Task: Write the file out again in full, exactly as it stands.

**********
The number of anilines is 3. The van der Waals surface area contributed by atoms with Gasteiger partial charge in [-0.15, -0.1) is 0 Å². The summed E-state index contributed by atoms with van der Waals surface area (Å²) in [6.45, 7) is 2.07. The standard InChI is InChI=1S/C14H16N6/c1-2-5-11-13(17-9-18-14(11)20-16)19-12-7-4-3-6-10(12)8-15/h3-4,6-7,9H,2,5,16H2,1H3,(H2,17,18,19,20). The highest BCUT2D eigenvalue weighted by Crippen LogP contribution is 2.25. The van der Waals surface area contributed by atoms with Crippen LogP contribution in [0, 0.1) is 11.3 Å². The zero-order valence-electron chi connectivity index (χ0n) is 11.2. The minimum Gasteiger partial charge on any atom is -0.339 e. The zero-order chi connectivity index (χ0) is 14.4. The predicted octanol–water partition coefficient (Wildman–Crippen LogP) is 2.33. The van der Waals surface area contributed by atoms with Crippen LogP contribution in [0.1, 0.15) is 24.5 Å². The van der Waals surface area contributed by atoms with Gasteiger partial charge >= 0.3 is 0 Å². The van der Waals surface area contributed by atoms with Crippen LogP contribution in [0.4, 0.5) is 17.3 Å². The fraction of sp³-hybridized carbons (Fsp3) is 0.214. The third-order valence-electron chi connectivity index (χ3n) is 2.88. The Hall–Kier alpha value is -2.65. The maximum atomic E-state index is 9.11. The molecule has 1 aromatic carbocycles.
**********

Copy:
The number of anilines is 3. The van der Waals surface area contributed by atoms with Gasteiger partial charge in [-0.15, -0.1) is 0 Å². The summed E-state index contributed by atoms with van der Waals surface area (Å²) in [6.45, 7) is 2.07. The standard InChI is InChI=1S/C14H16N6/c1-2-5-11-13(17-9-18-14(11)20-16)19-12-7-4-3-6-10(12)8-15/h3-4,6-7,9H,2,5,16H2,1H3,(H2,17,18,19,20). The highest BCUT2D eigenvalue weighted by Crippen LogP contribution is 2.25. The van der Waals surface area contributed by atoms with Crippen LogP contribution in [0, 0.1) is 11.3 Å². The zero-order valence-electron chi connectivity index (χ0n) is 11.2. The minimum Gasteiger partial charge on any atom is -0.339 e. The zero-order chi connectivity index (χ0) is 14.4. The predicted octanol–water partition coefficient (Wildman–Crippen LogP) is 2.33. The van der Waals surface area contributed by atoms with Crippen LogP contribution in [0.1, 0.15) is 24.5 Å². The van der Waals surface area contributed by atoms with Gasteiger partial charge >= 0.3 is 0 Å². The van der Waals surface area contributed by atoms with Crippen LogP contribution in [0.4, 0.5) is 17.3 Å². The fraction of sp³-hybridized carbons (Fsp3) is 0.214. The third-order valence-electron chi connectivity index (χ3n) is 2.88. The Hall–Kier alpha value is -2.65. The maximum atomic E-state index is 9.11. The molecule has 1 aromatic carbocycles.